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Happy Birthday, Champ!

OPINION features excerpts of pieces by columnists from the Op-Ed page and other sections of The New York Times. All columns from the last seven days are available at nytimes.com; Op-Ed pieces (by columnists and outside contributors), plus Editorials and Letters to the Editor, are at nytimes.com/opinion. Please let us know what you think of OPINION at upfront@scholastic.com.

At 65, you're still the people's heavyweight champion. You're the reason the best boxing now is on ESPN Classic, when you, Joe Frazier, and George Foreman dominated the Golden Era of heavyweight boxing. With or without the title, you fought all over the world, and you always made it fun. You refused to be drafted during the Vietnam War, and when you went to court as a religious objector to the war over what you called "my beliefs" as a Muslim, you turned many Americans against you. But not long after your loss to Frazier in 1971, the Supreme Court ruled in your favor. And when you beat Foreman in Zaire in 1974, America put you on a pedestal. You kept fighting long, hard battles until 1981. A year later, the Parkinson's syndrome was in your slurred words, then in your face, then in your body. Even so, you stole the show at the 1996 Olympics in Atlanta when you held the torch at the opening ceremony. And wherever you go, you'll always steal the show.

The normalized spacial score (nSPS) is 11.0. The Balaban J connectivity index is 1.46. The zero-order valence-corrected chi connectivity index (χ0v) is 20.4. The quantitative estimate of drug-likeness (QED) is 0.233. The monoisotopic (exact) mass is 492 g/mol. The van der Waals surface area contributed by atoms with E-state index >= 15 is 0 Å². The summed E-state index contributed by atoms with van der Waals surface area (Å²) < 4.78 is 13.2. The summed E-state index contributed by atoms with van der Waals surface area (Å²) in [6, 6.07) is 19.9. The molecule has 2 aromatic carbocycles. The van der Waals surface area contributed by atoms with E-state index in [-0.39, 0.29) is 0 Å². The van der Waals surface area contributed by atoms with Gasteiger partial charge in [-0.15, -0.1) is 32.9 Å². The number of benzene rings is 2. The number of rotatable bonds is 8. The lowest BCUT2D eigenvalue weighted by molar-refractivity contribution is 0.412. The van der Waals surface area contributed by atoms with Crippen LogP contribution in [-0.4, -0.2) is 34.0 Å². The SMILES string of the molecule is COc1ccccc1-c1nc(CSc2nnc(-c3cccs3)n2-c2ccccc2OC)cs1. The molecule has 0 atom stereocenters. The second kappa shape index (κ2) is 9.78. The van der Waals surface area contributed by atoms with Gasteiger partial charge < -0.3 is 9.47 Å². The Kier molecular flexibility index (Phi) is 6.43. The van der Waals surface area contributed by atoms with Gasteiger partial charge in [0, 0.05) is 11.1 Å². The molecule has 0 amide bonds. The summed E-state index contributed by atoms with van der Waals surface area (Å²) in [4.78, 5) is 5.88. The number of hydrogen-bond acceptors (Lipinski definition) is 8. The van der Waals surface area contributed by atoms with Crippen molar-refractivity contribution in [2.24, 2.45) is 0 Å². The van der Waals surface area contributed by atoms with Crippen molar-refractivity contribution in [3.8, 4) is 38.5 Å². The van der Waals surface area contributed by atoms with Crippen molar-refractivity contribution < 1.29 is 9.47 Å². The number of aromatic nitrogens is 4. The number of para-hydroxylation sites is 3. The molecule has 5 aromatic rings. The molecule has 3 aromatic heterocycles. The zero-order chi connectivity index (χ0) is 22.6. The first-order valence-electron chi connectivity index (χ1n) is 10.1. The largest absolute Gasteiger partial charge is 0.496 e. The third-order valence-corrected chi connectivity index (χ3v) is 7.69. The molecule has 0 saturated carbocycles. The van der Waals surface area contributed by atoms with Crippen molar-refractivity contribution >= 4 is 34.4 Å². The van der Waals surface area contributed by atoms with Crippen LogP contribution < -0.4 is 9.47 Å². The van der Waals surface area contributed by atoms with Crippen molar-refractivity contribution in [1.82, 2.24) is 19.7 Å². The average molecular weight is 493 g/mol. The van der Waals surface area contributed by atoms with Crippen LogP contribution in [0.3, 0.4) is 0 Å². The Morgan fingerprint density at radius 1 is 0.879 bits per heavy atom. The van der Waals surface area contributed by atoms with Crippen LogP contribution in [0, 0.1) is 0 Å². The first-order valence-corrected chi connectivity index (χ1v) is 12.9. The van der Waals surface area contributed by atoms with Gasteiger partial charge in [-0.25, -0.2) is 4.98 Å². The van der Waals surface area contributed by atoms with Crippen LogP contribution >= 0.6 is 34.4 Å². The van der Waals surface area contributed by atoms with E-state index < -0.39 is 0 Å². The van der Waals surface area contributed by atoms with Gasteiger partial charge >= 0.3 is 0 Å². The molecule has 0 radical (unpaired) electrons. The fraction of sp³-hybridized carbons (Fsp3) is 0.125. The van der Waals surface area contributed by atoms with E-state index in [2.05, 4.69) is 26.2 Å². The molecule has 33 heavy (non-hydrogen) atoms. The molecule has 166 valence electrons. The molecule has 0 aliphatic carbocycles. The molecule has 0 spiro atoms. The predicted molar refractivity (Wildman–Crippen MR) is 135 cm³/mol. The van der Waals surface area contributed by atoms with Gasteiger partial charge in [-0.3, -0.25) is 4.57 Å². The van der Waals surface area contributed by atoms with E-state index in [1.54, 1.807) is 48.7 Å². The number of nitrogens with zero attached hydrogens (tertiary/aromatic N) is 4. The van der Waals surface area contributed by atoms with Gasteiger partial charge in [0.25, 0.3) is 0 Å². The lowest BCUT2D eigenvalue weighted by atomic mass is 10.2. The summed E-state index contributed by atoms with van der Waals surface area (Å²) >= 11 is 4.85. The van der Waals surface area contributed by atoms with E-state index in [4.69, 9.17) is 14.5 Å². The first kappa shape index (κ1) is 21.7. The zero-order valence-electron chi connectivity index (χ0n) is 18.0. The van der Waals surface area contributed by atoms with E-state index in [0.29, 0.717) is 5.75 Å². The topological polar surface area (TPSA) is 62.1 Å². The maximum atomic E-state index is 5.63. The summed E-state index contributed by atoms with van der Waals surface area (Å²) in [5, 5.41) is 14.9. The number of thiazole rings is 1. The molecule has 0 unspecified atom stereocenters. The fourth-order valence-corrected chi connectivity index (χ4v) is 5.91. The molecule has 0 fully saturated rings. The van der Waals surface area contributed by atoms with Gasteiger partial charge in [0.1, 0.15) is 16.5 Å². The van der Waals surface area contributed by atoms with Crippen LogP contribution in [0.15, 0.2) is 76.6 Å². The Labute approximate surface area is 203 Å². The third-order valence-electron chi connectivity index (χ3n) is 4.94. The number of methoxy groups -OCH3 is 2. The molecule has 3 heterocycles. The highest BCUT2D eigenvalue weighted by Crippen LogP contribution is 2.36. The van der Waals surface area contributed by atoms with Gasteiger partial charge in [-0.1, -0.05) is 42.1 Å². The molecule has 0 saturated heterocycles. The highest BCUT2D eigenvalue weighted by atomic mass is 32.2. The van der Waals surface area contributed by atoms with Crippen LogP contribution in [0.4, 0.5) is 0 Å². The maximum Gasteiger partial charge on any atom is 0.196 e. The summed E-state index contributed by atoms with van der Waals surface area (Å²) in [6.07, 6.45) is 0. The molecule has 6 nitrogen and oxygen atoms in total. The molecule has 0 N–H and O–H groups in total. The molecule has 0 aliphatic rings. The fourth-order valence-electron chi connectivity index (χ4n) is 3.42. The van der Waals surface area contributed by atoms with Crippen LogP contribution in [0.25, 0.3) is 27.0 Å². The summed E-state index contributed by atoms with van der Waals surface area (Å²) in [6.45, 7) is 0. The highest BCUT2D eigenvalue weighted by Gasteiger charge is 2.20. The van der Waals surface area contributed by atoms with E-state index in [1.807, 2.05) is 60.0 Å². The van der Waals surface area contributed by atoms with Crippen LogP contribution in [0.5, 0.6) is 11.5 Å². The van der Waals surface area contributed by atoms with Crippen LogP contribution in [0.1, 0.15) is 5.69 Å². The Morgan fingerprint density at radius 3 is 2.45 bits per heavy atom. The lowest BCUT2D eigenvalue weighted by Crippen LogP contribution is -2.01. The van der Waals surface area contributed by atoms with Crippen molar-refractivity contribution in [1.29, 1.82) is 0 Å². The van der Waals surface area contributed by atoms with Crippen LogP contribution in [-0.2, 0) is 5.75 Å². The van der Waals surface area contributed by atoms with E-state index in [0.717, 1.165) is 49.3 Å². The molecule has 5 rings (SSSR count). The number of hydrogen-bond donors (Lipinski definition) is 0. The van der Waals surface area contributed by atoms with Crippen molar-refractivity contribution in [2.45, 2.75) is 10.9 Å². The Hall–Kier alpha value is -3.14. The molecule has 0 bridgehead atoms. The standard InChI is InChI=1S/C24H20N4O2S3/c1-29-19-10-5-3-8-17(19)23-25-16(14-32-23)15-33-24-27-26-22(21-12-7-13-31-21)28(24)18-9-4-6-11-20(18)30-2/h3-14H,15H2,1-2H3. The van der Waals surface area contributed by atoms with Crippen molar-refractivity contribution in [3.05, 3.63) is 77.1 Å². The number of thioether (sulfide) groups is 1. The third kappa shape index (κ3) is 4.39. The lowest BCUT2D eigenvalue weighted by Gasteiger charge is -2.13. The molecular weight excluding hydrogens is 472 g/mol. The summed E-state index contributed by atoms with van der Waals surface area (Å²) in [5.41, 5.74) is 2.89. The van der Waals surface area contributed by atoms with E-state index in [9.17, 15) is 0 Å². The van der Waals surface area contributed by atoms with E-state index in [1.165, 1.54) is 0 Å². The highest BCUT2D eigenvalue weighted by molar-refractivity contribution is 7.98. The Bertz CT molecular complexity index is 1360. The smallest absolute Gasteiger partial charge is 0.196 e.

Dave Anderson